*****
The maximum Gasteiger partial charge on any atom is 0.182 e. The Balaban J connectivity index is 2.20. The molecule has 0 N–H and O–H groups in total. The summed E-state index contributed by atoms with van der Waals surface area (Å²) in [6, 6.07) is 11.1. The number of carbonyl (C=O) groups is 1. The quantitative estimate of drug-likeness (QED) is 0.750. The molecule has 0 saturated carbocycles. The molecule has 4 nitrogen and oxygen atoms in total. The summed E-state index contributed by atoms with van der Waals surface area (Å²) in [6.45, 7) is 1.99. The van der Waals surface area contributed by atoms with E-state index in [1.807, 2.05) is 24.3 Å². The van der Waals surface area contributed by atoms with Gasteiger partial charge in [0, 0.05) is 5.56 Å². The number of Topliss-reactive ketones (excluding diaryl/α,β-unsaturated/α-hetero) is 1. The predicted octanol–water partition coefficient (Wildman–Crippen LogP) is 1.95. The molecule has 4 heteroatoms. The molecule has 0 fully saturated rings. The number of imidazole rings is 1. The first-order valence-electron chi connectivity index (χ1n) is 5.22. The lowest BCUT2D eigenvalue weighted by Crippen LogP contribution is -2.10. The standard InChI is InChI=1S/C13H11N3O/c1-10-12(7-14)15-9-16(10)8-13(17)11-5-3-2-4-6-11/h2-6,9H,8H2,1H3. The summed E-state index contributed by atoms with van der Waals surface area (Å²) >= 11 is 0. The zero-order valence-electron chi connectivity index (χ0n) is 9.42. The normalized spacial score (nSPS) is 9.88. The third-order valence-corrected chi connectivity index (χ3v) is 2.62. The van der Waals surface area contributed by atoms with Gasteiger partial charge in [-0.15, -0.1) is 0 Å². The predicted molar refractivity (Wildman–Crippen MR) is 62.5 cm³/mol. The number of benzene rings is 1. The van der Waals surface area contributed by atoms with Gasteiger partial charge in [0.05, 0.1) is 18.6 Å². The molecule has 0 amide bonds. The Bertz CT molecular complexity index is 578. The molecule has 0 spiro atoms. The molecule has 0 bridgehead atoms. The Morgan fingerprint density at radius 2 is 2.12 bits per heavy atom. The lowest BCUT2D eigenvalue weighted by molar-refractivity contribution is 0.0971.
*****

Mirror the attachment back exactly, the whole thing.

The maximum Gasteiger partial charge on any atom is 0.182 e. The Balaban J connectivity index is 2.20. The molecule has 0 N–H and O–H groups in total. The summed E-state index contributed by atoms with van der Waals surface area (Å²) in [6, 6.07) is 11.1. The number of carbonyl (C=O) groups is 1. The quantitative estimate of drug-likeness (QED) is 0.750. The molecule has 0 saturated carbocycles. The molecule has 4 nitrogen and oxygen atoms in total. The summed E-state index contributed by atoms with van der Waals surface area (Å²) in [6.45, 7) is 1.99. The van der Waals surface area contributed by atoms with E-state index in [1.807, 2.05) is 24.3 Å². The van der Waals surface area contributed by atoms with Gasteiger partial charge in [0, 0.05) is 5.56 Å². The number of Topliss-reactive ketones (excluding diaryl/α,β-unsaturated/α-hetero) is 1. The predicted octanol–water partition coefficient (Wildman–Crippen LogP) is 1.95. The molecule has 4 heteroatoms. The molecule has 0 fully saturated rings. The number of imidazole rings is 1. The first-order valence-electron chi connectivity index (χ1n) is 5.22. The lowest BCUT2D eigenvalue weighted by Crippen LogP contribution is -2.10. The standard InChI is InChI=1S/C13H11N3O/c1-10-12(7-14)15-9-16(10)8-13(17)11-5-3-2-4-6-11/h2-6,9H,8H2,1H3. The summed E-state index contributed by atoms with van der Waals surface area (Å²) >= 11 is 0. The zero-order valence-electron chi connectivity index (χ0n) is 9.42. The normalized spacial score (nSPS) is 9.88. The third-order valence-corrected chi connectivity index (χ3v) is 2.62. The van der Waals surface area contributed by atoms with Gasteiger partial charge in [-0.15, -0.1) is 0 Å². The predicted molar refractivity (Wildman–Crippen MR) is 62.5 cm³/mol. The number of benzene rings is 1. The van der Waals surface area contributed by atoms with Gasteiger partial charge in [0.05, 0.1) is 18.6 Å². The molecule has 0 amide bonds. The Bertz CT molecular complexity index is 578. The molecule has 0 spiro atoms. The molecule has 0 bridgehead atoms. The Morgan fingerprint density at radius 2 is 2.12 bits per heavy atom. The lowest BCUT2D eigenvalue weighted by molar-refractivity contribution is 0.0971.